Sometimes the few moments spent just before leaving a group, company, or any organization can be the best time spent there.
The anticipation of getting away from these crazy people is off the charts.
You’ve done your time and you’re ready to leave.
At the time, I believed that the weeks that I had spent in basic training in lovely Lackland Air Force Base in San Antonio were the worse. But the next day after graduation (and after having been awarded honor graduate for my “skills” as guidon during honor flight competition) as I started to step onto a chartered Greyhound bus headed north for Wichita Falls, TX (which wasn’t but two continents away) I contemplated the past six weeks.
They weren’t that bad, I thought.
I got into shape, learned to actually listen to people, and got some new clothes.
And a bonus haircut.
With that in mind, here’s a photo of a group of Soldiers about to separate from the Army at Camp Kilmer, New Jersey in 1948. To be fair, I don’t think that they had such a flippant attitude of their own days in the Army as I did my Air Force BMT days. After all, these guys were almost all veterans of WWII. That is, it is likely that many saw action in any number of battles.
I don’t have a lot of photos from my dad’s time in the Army, so I try to mine each of them for as much information as I can. He is standing in the back row on the far left. He’s not demonstrating the best military bearing either; hands on hips, scowl on face, and large ears protruding from his garrison cap. Heck, he may have had a few drinks by then, who knows.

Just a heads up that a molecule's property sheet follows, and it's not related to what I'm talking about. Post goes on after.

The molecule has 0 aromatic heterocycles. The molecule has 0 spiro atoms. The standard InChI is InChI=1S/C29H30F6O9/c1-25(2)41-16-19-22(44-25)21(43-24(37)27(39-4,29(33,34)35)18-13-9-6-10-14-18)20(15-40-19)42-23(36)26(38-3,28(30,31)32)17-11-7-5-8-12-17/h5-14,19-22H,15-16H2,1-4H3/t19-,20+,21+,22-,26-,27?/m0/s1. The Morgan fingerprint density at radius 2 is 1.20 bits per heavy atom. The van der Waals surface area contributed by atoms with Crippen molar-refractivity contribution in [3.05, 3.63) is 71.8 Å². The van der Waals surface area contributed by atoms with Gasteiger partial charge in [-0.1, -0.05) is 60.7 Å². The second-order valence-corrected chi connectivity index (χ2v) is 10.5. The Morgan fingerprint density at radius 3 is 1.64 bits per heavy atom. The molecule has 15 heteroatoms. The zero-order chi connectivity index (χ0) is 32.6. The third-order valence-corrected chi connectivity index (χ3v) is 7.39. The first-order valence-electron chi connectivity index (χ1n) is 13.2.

He’s the only one in the photo standing this way. Well, except for the guy in front of him leaning on two of his friends’ shoulders.
My dad enlisted in the Regular Army in 1945, months after the war was declared over. I am not positive what he did in those three years, but I have documents stating that he was a drill instructor, a mechanic, and a driver.
There are a few stories that go with each occupation that I hope to get to on this blog. But, here in this photo, he certainly looks like he’s ready to get out of the Army and go home to Choctaw County Alabama.
Sometimes I can relate.